5th January 2024
Johannes X. Schachtner's idiomatic new orchestrations of the composer's sixteen published songs inspire some ardent, full-throated singing from the American tenor - with the Münchner Rundfunkorchester on incendiary form under Ivan Repušić.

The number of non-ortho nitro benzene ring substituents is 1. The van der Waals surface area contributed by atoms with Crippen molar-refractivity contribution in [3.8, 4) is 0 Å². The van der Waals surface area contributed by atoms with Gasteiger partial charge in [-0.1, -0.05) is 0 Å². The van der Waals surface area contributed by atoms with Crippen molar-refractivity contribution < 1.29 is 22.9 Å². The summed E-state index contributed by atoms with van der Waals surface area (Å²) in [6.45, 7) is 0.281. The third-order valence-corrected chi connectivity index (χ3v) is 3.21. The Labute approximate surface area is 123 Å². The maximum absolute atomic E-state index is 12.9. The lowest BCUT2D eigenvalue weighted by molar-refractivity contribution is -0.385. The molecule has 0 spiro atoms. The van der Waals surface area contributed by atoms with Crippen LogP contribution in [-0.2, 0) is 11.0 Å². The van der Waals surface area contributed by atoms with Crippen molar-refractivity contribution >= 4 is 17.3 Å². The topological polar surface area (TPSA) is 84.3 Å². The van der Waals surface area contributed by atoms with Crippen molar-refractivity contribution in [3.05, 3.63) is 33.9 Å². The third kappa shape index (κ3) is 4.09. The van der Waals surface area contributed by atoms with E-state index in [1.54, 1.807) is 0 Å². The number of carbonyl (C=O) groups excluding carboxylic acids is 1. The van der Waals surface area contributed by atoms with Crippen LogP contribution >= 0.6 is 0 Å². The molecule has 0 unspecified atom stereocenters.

"Giacomo Puccini wrote only a few works for voice with piano accompaniment. Eleven songs were published during his lifetime; others remained lost for over a century. In 2010, a first critical edition of the total of sixteen vocal compositions was presented. Several of them are closely related to Puccini's operas and had already been written during his studies in Milan. It was this edition that inspired Johannes X. Schachtner to arrange the piano score-like accompaniments for orchestra. In early February 2023, the US tenor Charles Castronovo sang these sixteen songs for the first time together with the Münchner Rundfunkorchester conducted by Ivan Repušić. Charles Castronovo has worked with the Münchner Rundfunkorchester ever since a concert performance of Mozart's La clemenza di Tito in 2006. In the 2023/24 season, he will return to Munich as the orchestra's “Artist in Residence”. BR-KLASSIK now presents the CD “Giacomo Puccini - I Canti”. Puccini's piano songs are entirely in the Italian tradition of the 19th century. Most Italian opera composers - from Rossini, Donizetti and Bellini to Verdi - also wrote lieder, but unlike the German art song, these were always closely related to bel canto, the “beautiful song”. Priority is given here to an irresistible melos over a mostly simple accompaniment, which is nevertheless supported by charming harmonies; hardly ever do these Italian songs eschew the dramatic flair of the opera composer. In the course of his work, Johannes X. Schachtner was increasingly fascinated by the way in which these songs, which were written for very different occasions and have no contextual connection, nevertheless convey the highly exciting story of a composer's life. From the youthful, almost innocent love song “A te” to Puccini's last songs with the impressive “Morire?” – but also small album leaves such as the setting of the Italian proverb “Casa mia, casa mia”, which is only a few bars long. Some songs also afford us a glimpse into the workshop of the composer Puccini, who made use of his earlier pieces in his operas. For example, a melody from the song “Mentía l'avviso”, which was part of his final examination at the Milan Conservatory, became the famous aria “Donna non vidi mai” of Des Grieux in his opera Manon Lescaut a few years later. The sixteen songs arranged with orchestral accompaniment are complemented by orchestral works by Puccini, written during his studies at the Milan Conservatory. They reflect the musical spirit of the time that shaped the young composer – ranging from the melodic influences of his teacher Amilcare Ponchielli to the impressions that the music of Richard Wagner left on him. Themes from these pieces also recur in his operas. Puccini's enthusiasm for Wagner shimmers through unmistakably in the “Preludio sinfonica”. In the “Capriccio sinfonica” one can hear a whole reservoir of later opera melodies, the most striking of which (almost note-for-note) is the opening of La bohème. Puccini's funeral music “Crisantemi”, composed for string quartet, was written before his first resounding success with Manon Lescaut, where melodies from it recur. Puccini wrote the piece in memory of Amadeo di Savoia, Duke of Aosta, who died on January 18, 1890, and the morbid scent of the cemetery flowers pervades the three-part Andante movement."